At Apt, as architects and designers, we have been working within the care sector for a number of years – and welcome this renewed debate around how to design better for every stage of life. The sector itself has several categories within the broader heading of care; Independent Living (also called Extra Care), Assisted Living and Memory Care, more commonly referenced as a Care Home, which all address a specific focus.
How can we improve the design?
Our approach to designing for ‘senior living’ is really no different to that of any residential accommodation – we are designing homes, with the user at the centre of this creative discussion.
It is important for us to remember that these are environments where people live, where they meet their friends, welcome visits from their family and where they spend their later years surrounded by professional care and assistance, but also where people primarily want to be part of a community. The future of care is not as an institutionalised medical environment, but an environment based around a home model with facilities and support to assist those who are in need of this assistance.
Although the specific briefing resulting from the age of the residents and their care requirements is an essential consideration in the design, another important focus is finding creative ways to integrate the ‘essential’ equipment and technology with empathy so that the spaces feel more considered, respecting the dignity of the residents and for them to be less categorised as care home residents.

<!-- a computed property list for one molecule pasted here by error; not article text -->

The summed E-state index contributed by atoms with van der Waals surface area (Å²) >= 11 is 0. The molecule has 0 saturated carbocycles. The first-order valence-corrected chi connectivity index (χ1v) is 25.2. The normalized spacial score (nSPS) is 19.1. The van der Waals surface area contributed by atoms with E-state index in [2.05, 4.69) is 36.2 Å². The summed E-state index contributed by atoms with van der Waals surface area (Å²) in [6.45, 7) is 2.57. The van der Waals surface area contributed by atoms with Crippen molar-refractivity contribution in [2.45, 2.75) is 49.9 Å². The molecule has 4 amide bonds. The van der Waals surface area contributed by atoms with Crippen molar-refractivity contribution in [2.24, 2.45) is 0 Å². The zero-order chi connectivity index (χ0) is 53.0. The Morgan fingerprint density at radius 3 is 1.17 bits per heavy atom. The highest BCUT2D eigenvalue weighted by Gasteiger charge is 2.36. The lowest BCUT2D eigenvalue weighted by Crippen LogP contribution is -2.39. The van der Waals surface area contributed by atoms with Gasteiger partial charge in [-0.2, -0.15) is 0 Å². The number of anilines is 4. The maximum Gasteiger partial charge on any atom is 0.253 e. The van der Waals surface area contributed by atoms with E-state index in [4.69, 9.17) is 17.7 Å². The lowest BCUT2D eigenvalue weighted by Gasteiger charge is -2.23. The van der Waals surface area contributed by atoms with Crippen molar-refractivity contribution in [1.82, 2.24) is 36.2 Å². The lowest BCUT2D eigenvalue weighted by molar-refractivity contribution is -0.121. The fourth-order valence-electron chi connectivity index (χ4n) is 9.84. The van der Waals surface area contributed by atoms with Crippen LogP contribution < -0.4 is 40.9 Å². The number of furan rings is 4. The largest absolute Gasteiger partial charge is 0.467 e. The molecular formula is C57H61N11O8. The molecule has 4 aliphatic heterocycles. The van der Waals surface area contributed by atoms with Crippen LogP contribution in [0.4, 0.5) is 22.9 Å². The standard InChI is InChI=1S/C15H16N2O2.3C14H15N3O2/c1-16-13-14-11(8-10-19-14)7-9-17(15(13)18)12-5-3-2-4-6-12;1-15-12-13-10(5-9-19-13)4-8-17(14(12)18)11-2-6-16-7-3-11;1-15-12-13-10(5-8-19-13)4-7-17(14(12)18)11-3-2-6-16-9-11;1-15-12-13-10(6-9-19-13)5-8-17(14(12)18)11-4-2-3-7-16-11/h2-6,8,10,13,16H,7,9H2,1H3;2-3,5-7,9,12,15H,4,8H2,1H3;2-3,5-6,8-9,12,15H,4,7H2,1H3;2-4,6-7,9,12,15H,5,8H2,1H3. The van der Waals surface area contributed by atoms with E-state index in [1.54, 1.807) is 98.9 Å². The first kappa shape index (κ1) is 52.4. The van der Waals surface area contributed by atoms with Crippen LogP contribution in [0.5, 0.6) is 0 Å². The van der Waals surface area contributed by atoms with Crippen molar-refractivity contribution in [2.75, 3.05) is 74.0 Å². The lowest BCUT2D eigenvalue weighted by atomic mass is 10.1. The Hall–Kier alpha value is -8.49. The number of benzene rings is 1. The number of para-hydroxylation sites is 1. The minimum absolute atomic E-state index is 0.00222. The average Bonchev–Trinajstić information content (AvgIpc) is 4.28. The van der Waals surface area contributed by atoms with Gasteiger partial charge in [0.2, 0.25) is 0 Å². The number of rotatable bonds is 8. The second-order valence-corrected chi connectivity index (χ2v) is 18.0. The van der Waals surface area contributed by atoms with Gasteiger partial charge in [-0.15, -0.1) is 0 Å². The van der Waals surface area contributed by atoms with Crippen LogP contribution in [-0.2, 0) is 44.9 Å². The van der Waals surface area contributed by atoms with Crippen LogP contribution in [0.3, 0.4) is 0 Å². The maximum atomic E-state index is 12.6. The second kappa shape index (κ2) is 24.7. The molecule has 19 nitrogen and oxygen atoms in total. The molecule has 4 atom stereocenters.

What parameters are there to play with?
The quality of the spaces is paramount - with a greater synergy towards material choices, colour palettes, lighting levels and the relationship of these to the wider function of rooms and spaces. Soft contrasts and natural materials are preferred throughout apartments, warm and light tones combined with natural light will provide the feeling of ‘being at home’. For common areas and amenity spaces, muted, toned-down colours, and darker materials for a more relaxed and tranquil atmosphere are considered alongside spatial design decisions such as the subdivision of larger ‘one function’ spaces like a lounge, into smaller, more intimate, and cosy sub-spaces.